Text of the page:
He was born in Besançon, member of a very ancient family of the Vivarais, was educated at the college of his native city, and studied for the law in Dijon and at Paris. He was awarded a prize by the Académie des Jeux Floraux for his Une fête de Neron in 1829. This first success in literature did not prevent him aspiring to the Magistrature, when the July Revolution broke out and induced him to enter politics.
He became one of the founders of the Gazette de Franche-Comté and an article in the pages of that journal about La peau de chagrin earned him the thanks and the friendship of Honoré de Balzac. The latter induced him to take up his domicile in Paris and introduced him to the art of novel-writing.
Bernard had published a volume of odes: 'Plus Deuil que Joie' (1838), which was not much noticed, but a series of stories in the same year gained him the reputation of a genial 'conteur'. They were collected under the title 'Le Noeud Gordien', and one of the tales, 'Une Aventure du Magistrat,' was adapted by Victorien Sardou for his comedy 'Pommes du voisin'.
'Gerfaut', generally acclaimed as his greatest work, crowned by the Academy, appeared also in 1838, then followed 'Le Paravent', another collection of short stories (1839); 'Les Ailes d'Icare' (1840); La Peau du Lion and La Chasse aux Amants (1841); L'Écueil (1842); Un Beau-père (1845); and 'Le Gentilhomme campagnard,' in 1847. Bernard wrote two comedies in collaboration with "Léonce" (Charles-Henri-Ladislas Laurençot, 1805–1862). A collection of Bernard's complete works in 12 volumes was published after his death. His writings have been mostly forgotten today.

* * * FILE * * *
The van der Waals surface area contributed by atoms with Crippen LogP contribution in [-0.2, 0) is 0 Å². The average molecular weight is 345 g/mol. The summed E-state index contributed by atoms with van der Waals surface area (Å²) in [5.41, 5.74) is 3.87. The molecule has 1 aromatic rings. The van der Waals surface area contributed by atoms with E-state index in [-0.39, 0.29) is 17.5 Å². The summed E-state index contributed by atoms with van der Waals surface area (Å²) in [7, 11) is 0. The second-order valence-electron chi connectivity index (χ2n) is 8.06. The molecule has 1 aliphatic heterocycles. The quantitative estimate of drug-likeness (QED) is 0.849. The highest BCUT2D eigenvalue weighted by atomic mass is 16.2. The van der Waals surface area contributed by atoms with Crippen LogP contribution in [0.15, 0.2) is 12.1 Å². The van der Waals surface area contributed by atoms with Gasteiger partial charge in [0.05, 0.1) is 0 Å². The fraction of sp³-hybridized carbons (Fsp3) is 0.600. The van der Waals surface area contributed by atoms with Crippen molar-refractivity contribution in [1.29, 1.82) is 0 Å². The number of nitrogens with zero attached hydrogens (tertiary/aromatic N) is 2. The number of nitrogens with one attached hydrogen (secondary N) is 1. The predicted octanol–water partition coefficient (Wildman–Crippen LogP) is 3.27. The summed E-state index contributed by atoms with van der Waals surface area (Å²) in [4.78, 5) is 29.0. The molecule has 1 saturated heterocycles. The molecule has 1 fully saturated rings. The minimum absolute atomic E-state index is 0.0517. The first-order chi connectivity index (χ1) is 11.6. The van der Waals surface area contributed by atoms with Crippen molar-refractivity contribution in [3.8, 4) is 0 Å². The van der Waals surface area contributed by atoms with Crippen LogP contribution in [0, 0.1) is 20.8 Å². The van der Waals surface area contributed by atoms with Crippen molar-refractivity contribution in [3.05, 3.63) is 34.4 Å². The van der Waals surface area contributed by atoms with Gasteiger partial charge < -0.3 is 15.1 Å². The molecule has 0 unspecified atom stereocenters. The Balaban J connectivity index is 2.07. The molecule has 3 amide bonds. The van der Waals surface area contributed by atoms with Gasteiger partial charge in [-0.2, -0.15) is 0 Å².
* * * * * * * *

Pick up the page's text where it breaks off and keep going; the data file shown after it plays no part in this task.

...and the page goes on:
Jules Arsène Arnaud Claretie wrote about Bernard with much praise:
He surpasses [Balzac] in energy and limpidity of composition. His style is elegant and cultured. His genius is most fully represented in a score or so of delightful tales ... full of invention and originality, and saturated with the purest and pleasantest essence of the spirit which ... made French literature the delight and recreation of Europe.
In The Paris Sketch Book  William Makepeace Thackeray discusses Bernard's writing:
M. de Bernard's characters are men and women of genteel society--rascals enough, but living in no state of convulsive crimes; and we follow him in his lively, malicious account of their manners, without risk of lighting upon any such horrors as Balzac or Dumas has provided for us.
Henry James, in his French Poets and Novelists (1878), wrote:
Charles de Bernard has at the present day hardly more than an historical value, and his novels are not to be recommended to people who have anything of especial importance at hand to read. But in speaking of the secondary French novelists it is but fair to allow him a comfortable niche, for if he be not especially worth studying he at least leaves you a very friendly feeling for him if he comes in your way.